Catholic and Lutheran Joint declaration

Catholic and Lutheran Joint Declaration

October 30, 2015

WASHINGTON—Drawing on 50 years of national and international dialogue, Lutherans and Catholics together have issued the “Declaration on the Way: Church, Ministry and Eucharist,” a unique ecumenical document that marks a pathway toward greater visible unity between Catholics and Lutherans. The October 30 release of the document comes on the eve of the anniversary of Martin Luther’s posting the 95 Theses, which sparked the Protestant Reformation.

“Pope Francis in his recent visit to the United States emphasized again and again the need for and importance of dialogue. This Declaration on the Way represents in concrete form an opportunity for Lutherans and Catholics to join together now in a unifying manner on a way finally to full communion,” said Bishop Denis J. Madden, auxiliary bishop of the Archdiocese of Baltimore, Catholic co-chair of the task force creating the declaration.

Catholic(!?) Bishop Denis Madden and Lutheran Bishop(!?) Elizabeth Eaton

“Five hundred years ago wars were fought over the very issues about which Lutherans and Roman Catholics have now achieved consensus,” said ELCA Presiding Bishop Elizabeth A. Eaton. “Church, ministry and Eucharist have been areas of disagreement and even separation between our two churches, and we still have work to do both theologically and pastorally as we examine the questions. The declaration is so exciting because it shows us 32 important points where already we can say there are not church-dividing issues between us, and it gives us both hope and direction for the future,” she said.

At the heart of the document are 32 “Statements of Agreement” where Lutherans and Catholics already have points of convergence on topics about church, ministry and Eucharist. These agreements signal that Catholics and Lutherans are indeed ‘on the way’ to full, visible unity. As 2017 approaces, the 500th anniversary of the Reformation, this witness to growing unity gives a powerful message to a world where conflict and division often seem to drown out more positive messages of hope and reconciliation The document also indicates differences still remaining between Lutherans and Catholics and indicates possible ways forward.

In October both the ELCA Conference of Bishops—an advisory body of the church—and the Committee on Ecumenical and Interreligious Affairs of the U.S. Conference of Catholic Bishops (USCCB) received and unanimously affirmed the 32 Agreements. ELCA bishops requested that the ELCA Church Council accept them and forward the entire document to the 2016 ELCA Churchwide Assembly, the denomination’s highest legislative body.

The document seeks reception of the Statement of Agreements from The Lutheran World Federation (LWF) and the Vatican’s Pontifical Council for Promoting Christian Unity (PCPCU). The LWF is a global communion of 145 churches in 98 countries worldwide. The ELCA is the communion’s only member church from the United States.

The conclusion invites the PCPCU and the LWF to create a process and timetable for addressing the remaining issues. It also suggests that the expansion of opportunities for Lutherans and Catholics to receive Holy Communion together would be a sign of the agreements already reached. The Declaration also seeks a commitment to deeper connection at the local level for Catholics and Lutherans.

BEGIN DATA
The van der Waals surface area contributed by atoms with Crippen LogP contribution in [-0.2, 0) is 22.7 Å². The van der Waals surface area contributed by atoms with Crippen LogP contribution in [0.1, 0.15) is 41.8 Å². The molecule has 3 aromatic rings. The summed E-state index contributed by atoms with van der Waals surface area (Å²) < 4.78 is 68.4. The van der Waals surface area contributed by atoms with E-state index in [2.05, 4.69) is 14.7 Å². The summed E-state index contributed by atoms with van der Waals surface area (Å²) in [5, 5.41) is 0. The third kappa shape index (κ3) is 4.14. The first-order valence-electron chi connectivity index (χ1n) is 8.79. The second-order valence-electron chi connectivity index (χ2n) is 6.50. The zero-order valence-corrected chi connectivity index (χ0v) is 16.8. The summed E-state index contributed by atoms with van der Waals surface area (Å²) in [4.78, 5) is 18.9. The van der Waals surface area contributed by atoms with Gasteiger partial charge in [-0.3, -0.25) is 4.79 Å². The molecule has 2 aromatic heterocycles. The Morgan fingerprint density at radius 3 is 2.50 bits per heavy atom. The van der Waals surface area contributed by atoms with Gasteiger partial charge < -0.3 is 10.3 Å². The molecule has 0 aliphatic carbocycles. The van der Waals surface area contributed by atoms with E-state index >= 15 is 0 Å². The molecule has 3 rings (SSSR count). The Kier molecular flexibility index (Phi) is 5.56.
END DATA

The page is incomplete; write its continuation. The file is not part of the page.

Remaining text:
In December 2011, Cardinal Kurt Koch, president of the PCPCU, proposed a declaration to seal in agreements in the areas of the church, ministry and the Eucharist. The ELCA and the U.S. Conference of Catholic Bishops responded to the Cardinal’s proposal by identifying Catholic and Lutheran scholars and leaders to produce the declaration, drawing principally on the statements of international dialogue commissions sponsored by the LWF and the PCPCU and a range of regional dialogues, including those in the United States.

A significant outcome of the Lutheran-Catholic dialogue in the United States and internationally is the Joint Declaration on the Doctrine of Justification (JDDJ), signed in 1999 in Augsburg, Germany. With the JDDJ, the LWF and the Catholic Church agreed to a common understanding of the doctrine of justification and declared that certain 16th century condemnations of each other no longer apply.

The text of the Declaration on the Way and more information are available online:

Keywords: Catholic, Lutheran, dialogue, communion, unity, ecumenism, Evangelical Lutheran Church in America, ELCA, U.S. Conference of Catholic Bishops, USCCB, Committee on Ecumenical and Interreligious Dialogue, Declaration on the Way: Church, Ministry and Eucharist, Pontifical Council for Promoting Christian Unity, Lutheran World Federation


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9 comments on “Catholic and Lutheran Joint declaration

  1. null
    Catholic(!?) Bishop Denis Madden and Lutheran Bishop(!?) Elizabeth Eaton

    “……………………,” said ELCA Presiding Bishop Elizabeth A. Eaton.

    That’s enough for me.

    When the one who sums it up on the Lutheran side is one of the womyn priestesses, then I need read no more. By her very presence on the panel the Lutheran Church is showing contempt for Catholic doctrine on the ordained Ministry.

    The whole thing is a farce.

    • “The document also indicates differences still remaining between Lutherans and Catholics and indicates possible ways forward.”

      There’s only one REAL way forward, and that’s for the “Lutherans” and other protestant heretics to renounce their heresies and convert to the traditional teachings of the One, Holy, Catholic and Apostolic Church!

      Many of the people on the “Catholic” side are a farce too. Because, IMO, they have more in common with the ideology of the Lutheran “church” then they do with the Catholic Church.

      Starting with the person currently occupying the Chair of Peter and his lieutenants like Walter Kasper. Among others.

    • The following quotation from the Joint Declaration (Were the Catholic members under the influence from smoking too many joints at the meetings drafting the declaration?) “adds injury to [the] insult” of a female bishopess heading the Lutheran delegation as well as “lets the cat out of the bag” concerning Catholics and Lutherans receiving (and celebrating?) Holy Communion together: